Curalate | @Curalate

TechFaster:    Today we’re sitting down with Apu Gupta, the co-founder of Curalate.

Apu Gupta:    How is it going?

TechFaster:    Thanks for joining us. Could you just tell us a little bit about Curalate and what you guys do?

Apu Gupta:    Yeah. At Curalate we believe that images are the new currency of social media engagement and what we do for brands is basically help them understand what images are driving engagement with their consumers. At the end of the day what we’re most concerned with is trying to help brands form more meaningful relationships with consumers and we think that the way to do that is by unlocking the power of imagery.

TechFaster:     Where do you see the visual web going next? What’s the next step for marketing in the visual world?

Apu Gupta:    What’s so interesting about the visual web is that it’s just so new. Brands for a long time – obviously we’ve had images, but traditional social media has really revolved primarily around text. When you think about how we used to engage with brands, it’s a lot of hash tagging and app mentioning and things like that and what has happened and Pinterest really is a poster child for this, but it’s not exclusive to Pinterest, is that consumers are finding it incredibly easy now to speak about brands using images.

So today consumers go and they go to their favorite retailer and they find a sweater and they save that sweater and they say, I love this sweater and it’s an incredibly positive emotion and it encourages other people to want to engage with that same sweater and to discover that brand and to want to interact with that brand. But the problem is that when these consumers talk about the brand using the brand’s pictures, they almost never mention the brand. In fact, only about 10% of the time is a brand explicitly mentioned in these visual conversations.

So every single social media platform that exists today, every single tool that exists to try to measure these conversations falls apart when you get to the visual web. So at Curalate what we cared about was that we need to first help brands understand these conversations and then help them grow those conversations and we think these conversations are happening across a lot of different platforms. Pinterest is a great starting point for us, but we ultimately want to be able to help brands understand brand engagement with images wherever they occur.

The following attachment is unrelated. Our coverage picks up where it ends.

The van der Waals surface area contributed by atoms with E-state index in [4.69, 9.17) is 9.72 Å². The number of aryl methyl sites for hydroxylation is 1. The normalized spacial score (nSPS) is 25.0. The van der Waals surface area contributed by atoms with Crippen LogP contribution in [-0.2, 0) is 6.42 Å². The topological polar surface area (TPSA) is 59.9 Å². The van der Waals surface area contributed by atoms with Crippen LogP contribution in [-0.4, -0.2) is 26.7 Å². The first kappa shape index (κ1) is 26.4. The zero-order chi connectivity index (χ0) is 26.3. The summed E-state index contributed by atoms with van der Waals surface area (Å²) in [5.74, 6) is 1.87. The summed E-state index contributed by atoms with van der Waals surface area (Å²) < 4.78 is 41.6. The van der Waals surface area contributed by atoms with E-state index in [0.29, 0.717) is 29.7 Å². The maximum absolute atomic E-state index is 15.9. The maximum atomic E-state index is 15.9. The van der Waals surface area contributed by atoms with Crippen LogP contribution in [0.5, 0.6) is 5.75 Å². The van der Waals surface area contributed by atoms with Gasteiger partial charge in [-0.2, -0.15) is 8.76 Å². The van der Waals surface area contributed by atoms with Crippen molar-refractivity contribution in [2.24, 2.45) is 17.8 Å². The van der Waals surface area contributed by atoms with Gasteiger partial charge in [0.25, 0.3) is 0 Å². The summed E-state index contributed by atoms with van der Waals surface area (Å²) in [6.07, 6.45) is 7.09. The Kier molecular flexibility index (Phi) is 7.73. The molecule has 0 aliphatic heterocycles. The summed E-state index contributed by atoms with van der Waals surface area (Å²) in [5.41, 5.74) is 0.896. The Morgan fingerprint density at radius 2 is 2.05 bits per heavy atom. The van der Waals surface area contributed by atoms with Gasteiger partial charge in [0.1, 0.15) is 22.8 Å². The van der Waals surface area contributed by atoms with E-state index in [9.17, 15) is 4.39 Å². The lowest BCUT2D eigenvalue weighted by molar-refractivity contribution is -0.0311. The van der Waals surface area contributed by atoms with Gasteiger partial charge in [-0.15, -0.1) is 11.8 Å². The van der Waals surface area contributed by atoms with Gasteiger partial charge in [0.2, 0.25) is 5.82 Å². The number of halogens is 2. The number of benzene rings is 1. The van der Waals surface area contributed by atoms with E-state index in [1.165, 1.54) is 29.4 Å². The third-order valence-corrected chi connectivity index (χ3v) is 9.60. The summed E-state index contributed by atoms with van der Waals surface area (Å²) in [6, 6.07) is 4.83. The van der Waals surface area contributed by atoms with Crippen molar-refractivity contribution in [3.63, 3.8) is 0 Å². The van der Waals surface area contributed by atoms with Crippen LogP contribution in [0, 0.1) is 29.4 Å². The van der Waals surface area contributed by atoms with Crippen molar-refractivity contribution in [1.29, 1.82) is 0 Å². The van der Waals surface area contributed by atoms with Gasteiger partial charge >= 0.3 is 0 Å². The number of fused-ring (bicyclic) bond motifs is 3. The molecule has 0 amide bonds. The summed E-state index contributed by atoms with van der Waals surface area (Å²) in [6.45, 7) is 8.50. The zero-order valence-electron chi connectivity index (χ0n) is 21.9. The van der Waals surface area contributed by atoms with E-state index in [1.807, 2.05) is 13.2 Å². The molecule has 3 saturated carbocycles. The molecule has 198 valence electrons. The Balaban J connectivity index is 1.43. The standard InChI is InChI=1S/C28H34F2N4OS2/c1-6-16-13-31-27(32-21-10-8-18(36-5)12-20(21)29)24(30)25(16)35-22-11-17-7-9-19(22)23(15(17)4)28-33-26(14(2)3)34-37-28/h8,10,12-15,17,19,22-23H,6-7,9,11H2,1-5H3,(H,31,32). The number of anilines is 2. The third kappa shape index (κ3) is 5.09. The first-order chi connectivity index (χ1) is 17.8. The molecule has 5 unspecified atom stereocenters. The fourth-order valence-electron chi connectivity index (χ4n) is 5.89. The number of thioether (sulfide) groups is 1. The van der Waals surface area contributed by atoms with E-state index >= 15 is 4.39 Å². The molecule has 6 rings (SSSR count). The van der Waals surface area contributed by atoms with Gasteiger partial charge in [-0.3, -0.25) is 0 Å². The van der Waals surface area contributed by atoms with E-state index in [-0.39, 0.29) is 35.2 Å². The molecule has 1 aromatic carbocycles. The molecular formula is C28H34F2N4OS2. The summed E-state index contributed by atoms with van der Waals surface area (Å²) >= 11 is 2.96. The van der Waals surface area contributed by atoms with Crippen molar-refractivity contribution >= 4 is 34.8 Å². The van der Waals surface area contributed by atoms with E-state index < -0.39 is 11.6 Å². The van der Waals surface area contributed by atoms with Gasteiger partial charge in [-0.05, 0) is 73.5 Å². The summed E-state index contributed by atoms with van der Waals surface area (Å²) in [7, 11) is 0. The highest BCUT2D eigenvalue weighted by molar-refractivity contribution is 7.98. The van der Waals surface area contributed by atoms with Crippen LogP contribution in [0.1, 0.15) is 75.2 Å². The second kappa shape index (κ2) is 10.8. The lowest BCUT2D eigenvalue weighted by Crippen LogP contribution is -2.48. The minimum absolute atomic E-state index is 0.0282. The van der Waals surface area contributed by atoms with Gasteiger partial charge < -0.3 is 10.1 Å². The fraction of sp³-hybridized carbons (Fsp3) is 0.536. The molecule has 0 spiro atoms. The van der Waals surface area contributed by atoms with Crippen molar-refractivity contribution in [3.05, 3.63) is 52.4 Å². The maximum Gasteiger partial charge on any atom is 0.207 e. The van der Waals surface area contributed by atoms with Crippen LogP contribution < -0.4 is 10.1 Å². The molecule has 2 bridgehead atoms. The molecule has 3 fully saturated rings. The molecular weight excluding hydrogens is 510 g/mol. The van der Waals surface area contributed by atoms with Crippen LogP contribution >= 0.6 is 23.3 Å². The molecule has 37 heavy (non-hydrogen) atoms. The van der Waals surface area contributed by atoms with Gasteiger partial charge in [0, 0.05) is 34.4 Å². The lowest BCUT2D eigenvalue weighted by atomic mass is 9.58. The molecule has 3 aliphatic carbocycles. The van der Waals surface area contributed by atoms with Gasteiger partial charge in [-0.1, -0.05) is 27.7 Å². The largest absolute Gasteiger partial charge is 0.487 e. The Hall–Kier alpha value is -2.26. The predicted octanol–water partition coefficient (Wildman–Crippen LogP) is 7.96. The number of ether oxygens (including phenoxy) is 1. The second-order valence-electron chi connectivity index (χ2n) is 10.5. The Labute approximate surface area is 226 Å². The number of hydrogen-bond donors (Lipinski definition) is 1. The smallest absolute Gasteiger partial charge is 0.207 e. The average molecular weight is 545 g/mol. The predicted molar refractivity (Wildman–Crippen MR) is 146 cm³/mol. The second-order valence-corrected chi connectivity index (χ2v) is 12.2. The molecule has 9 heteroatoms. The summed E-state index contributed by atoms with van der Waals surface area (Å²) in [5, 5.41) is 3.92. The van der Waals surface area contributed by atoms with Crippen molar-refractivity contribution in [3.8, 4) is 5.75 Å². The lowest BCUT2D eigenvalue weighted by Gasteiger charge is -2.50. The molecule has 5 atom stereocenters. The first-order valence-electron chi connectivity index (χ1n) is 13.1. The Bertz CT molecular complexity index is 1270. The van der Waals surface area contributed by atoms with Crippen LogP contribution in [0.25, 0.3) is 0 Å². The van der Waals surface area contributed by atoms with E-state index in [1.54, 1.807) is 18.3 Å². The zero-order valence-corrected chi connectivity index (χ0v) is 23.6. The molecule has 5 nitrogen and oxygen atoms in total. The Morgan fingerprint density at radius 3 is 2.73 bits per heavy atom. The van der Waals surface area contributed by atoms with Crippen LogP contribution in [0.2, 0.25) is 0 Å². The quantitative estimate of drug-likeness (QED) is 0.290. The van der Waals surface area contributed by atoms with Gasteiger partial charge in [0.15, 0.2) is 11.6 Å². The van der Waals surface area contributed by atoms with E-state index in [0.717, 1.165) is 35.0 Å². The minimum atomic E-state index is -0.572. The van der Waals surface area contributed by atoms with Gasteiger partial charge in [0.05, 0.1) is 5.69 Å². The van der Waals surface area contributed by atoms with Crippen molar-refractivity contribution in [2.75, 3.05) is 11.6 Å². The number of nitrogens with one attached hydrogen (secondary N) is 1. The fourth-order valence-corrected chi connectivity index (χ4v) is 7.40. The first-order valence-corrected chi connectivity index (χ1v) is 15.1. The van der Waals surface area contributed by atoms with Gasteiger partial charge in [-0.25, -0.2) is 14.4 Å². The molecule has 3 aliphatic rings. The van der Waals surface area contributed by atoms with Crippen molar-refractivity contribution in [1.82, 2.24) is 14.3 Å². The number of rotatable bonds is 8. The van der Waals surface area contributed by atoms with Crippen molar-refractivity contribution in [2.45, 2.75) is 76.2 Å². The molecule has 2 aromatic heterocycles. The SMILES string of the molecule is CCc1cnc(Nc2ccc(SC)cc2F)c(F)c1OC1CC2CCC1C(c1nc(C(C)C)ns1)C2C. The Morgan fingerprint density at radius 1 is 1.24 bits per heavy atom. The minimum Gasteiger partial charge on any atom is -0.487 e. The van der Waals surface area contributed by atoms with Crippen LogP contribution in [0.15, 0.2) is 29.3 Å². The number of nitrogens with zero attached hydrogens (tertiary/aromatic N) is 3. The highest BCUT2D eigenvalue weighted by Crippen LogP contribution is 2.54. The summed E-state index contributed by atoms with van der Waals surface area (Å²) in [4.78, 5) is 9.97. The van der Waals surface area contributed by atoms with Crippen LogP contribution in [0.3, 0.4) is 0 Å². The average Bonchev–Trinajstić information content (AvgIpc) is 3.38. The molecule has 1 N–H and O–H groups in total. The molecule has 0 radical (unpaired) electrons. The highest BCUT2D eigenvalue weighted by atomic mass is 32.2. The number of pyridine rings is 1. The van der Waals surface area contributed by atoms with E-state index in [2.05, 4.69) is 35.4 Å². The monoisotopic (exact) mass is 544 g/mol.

TechFaster:    What platforms other than Pinterest would Curalate also work with?

Apu Gupta:    I think ultimately we want to work across a really large swath of platforms. I think you know all the usual suspects that are quite well known, whether it might be – of course there’s Tumblr, there’s the FanSee, there’s Polyvore, there’s Instagram and there’s a whole host of platforms. We don’t really talk specifically about the next platform that we will go to just yet, but we’ll be doing some pretty exciting stuff in the New Year and we’ll make sure you know about it.

TechFaster:   What kind of engagement do you guys measure beyond just like pinning and re-pinning?

Apu Gupta:    A lot of what we help brands understand is specifically what imagery is driving engagement. So really what we talk about are impressions and interactions with a specific piece of content. So the number of times it’s been shared, the number of times, what are people saying about a particular piece of imagery. But I think what’s so powerful about it isn’t just about measuring the engagement on Pinterest. It’s the implications for what that means.

So if I’m H&M and I know for example that I’ve got a pair of shoes in three different colors and that by default the color that I’m showing on my website is this neon yellow and that’s been shared 1900 times, but it turns out there’s this pinkish color that you have to click through to reveal that shoe, but that’s actually been shared 19,000 times.